Photography by Julia Cartwright.

In this month’s print magazine, you’ll find a story about the City’s coyote management program and the woman, Jackie Sutherland, who runs things.

We call her the “coyote czar” or “the coyote lady,” and she seems badass.

When the story and photos went out on social media, you all thought the same. But several people have asked about the gear Sutherland carries on patrol.

In addition to her little dog, Missy, Sutherland carries a kit of tools used to train coyotes, if you will, to leave pets and people alone.

For lack of a better word, Missy is bait. She’s in no real danger, but when a coyote comes toward her, it presents an opportunity for Sutherland to deter coyotes through hazing.

“Missy wears a spiked harness that was made custom and a spiked collar for protection,” Sutherland says in a follow up interview.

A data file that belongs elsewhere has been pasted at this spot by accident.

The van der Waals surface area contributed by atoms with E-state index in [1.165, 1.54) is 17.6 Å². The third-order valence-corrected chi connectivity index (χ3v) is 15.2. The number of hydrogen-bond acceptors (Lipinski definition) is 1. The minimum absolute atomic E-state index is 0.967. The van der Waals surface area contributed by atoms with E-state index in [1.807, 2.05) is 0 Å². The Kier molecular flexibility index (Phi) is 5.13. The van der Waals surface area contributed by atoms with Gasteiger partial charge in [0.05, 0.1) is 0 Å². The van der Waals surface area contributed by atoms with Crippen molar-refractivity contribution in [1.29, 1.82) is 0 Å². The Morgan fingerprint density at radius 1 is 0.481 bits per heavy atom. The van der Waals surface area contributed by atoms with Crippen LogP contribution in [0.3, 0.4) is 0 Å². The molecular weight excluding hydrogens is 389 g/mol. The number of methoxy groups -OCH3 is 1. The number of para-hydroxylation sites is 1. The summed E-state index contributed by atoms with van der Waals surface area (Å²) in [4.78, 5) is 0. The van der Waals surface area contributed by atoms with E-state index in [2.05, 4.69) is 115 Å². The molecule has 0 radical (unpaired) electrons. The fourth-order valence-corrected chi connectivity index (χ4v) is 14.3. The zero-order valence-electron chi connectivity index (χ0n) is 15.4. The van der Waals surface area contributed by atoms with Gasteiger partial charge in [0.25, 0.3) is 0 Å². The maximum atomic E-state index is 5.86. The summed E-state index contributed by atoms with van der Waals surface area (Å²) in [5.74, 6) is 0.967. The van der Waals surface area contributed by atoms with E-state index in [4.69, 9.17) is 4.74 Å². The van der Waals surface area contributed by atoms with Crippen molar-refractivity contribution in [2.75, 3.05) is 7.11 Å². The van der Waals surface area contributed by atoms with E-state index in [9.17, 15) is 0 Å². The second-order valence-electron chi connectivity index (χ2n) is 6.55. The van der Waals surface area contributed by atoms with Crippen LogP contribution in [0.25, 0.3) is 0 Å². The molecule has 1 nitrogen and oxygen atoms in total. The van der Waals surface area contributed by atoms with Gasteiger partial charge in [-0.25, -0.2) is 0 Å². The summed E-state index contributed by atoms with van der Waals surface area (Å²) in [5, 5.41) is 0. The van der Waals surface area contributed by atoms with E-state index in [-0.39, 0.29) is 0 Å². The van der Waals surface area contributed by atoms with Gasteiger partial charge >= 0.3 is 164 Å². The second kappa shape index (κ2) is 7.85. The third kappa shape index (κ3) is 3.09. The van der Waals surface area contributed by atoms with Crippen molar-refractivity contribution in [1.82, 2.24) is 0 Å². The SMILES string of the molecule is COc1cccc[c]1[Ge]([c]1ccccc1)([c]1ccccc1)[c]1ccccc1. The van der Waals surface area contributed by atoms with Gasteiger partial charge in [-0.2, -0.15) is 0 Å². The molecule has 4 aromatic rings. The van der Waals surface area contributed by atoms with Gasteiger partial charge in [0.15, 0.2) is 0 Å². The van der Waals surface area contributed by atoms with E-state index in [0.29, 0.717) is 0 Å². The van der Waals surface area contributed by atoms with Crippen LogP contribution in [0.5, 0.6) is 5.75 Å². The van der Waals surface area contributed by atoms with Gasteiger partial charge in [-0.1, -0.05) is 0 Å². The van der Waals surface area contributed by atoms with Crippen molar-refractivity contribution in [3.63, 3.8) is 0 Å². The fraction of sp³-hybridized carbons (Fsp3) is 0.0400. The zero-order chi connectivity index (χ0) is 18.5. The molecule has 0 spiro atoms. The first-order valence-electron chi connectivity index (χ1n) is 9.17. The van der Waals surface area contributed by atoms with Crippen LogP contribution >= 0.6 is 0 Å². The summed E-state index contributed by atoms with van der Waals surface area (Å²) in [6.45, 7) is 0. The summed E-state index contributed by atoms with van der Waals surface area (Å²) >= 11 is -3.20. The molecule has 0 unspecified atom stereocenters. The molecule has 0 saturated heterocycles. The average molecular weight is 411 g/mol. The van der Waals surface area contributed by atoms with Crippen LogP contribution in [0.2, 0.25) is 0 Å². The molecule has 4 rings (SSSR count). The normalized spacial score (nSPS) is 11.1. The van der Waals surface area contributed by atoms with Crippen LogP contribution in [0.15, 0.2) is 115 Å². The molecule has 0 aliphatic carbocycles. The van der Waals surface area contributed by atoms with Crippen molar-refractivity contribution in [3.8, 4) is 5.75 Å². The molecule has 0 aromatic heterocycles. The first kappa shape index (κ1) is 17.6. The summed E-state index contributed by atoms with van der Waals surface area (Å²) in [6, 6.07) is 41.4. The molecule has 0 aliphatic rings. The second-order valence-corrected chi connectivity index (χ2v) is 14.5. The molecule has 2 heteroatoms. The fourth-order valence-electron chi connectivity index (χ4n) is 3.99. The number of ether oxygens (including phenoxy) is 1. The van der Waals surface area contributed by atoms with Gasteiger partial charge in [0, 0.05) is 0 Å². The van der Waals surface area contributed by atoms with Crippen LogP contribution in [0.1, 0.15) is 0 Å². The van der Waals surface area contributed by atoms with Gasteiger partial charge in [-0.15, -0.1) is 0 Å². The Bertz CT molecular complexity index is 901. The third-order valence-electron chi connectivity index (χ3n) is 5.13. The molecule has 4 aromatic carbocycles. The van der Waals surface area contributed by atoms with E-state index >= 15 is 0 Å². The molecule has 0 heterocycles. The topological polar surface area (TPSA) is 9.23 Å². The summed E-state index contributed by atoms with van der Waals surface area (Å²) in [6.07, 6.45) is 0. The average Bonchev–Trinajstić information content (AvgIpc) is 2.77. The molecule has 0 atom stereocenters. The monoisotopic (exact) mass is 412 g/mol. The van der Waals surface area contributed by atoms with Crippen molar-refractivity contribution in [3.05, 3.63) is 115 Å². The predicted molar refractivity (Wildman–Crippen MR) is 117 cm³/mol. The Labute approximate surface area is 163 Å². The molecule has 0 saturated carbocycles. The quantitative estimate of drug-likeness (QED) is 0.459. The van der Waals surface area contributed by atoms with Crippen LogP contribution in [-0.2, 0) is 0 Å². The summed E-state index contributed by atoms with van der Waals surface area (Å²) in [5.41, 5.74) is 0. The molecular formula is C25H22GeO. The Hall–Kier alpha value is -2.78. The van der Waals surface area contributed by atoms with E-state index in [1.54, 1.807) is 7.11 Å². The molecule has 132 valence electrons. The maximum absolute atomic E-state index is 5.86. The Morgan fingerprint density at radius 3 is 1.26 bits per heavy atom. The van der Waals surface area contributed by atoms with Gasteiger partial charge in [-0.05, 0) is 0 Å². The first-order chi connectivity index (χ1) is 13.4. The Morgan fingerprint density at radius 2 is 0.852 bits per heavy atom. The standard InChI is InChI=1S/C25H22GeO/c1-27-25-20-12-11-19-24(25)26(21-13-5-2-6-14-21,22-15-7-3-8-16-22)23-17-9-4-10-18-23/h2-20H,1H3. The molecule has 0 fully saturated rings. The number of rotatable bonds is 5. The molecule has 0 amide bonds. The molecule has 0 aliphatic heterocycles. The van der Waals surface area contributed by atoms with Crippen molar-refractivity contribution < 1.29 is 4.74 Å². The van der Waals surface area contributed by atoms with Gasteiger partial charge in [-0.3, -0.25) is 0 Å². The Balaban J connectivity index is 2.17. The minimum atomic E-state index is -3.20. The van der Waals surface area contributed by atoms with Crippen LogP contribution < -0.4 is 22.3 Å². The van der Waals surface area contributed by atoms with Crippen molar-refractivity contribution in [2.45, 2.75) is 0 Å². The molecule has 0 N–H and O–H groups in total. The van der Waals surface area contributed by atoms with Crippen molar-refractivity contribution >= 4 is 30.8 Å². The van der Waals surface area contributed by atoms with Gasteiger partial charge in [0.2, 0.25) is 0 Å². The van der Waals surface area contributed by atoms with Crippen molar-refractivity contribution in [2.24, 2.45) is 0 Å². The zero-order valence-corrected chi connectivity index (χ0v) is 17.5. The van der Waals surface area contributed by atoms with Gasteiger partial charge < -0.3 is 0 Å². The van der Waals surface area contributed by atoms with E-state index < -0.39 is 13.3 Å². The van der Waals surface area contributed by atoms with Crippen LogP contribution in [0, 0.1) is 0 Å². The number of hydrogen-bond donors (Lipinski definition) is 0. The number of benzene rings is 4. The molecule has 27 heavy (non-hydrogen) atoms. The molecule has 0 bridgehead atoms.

According to the City, hazing is an effective tool to re-establish a coyote’s natural wariness of people. Waving your arms and yelling at the coyote is a good form of hazing. Noisemakers such as whistles, horns or banging pots are also effective. If a coyote approaches while you’re walking, pick up a rock or stick to toss in the animals direction. Don’t aim to hit it, just to deter it.

When Missy and Sutherland patrol, they have a small arsenal of items used to haze and thereby keep both coyote and humans safer.

There’s the paintball gun, “for projectile hazing, which teaches the coyote that even if I am 60 feet away I can still reach out and touch them if I wanted to,” Sutherland says, “which teaches them to give a wider berth to humans and leave certain spaces quicker when they see us enter them.”

The thermal night vision scope, “to use for evening and early morning patrols so I can see the number of coyotes around me in any given area as well as their movements.”

An airhorn is “used as a noise deterrent during an approach/haze.”

She and most of the officers also carry flashlights, extendable batons and multi tools.

She adds that “one of the most effective tools I and others use to modify behavior is a plastic water bottle with rocks in it. I left that one in the car.”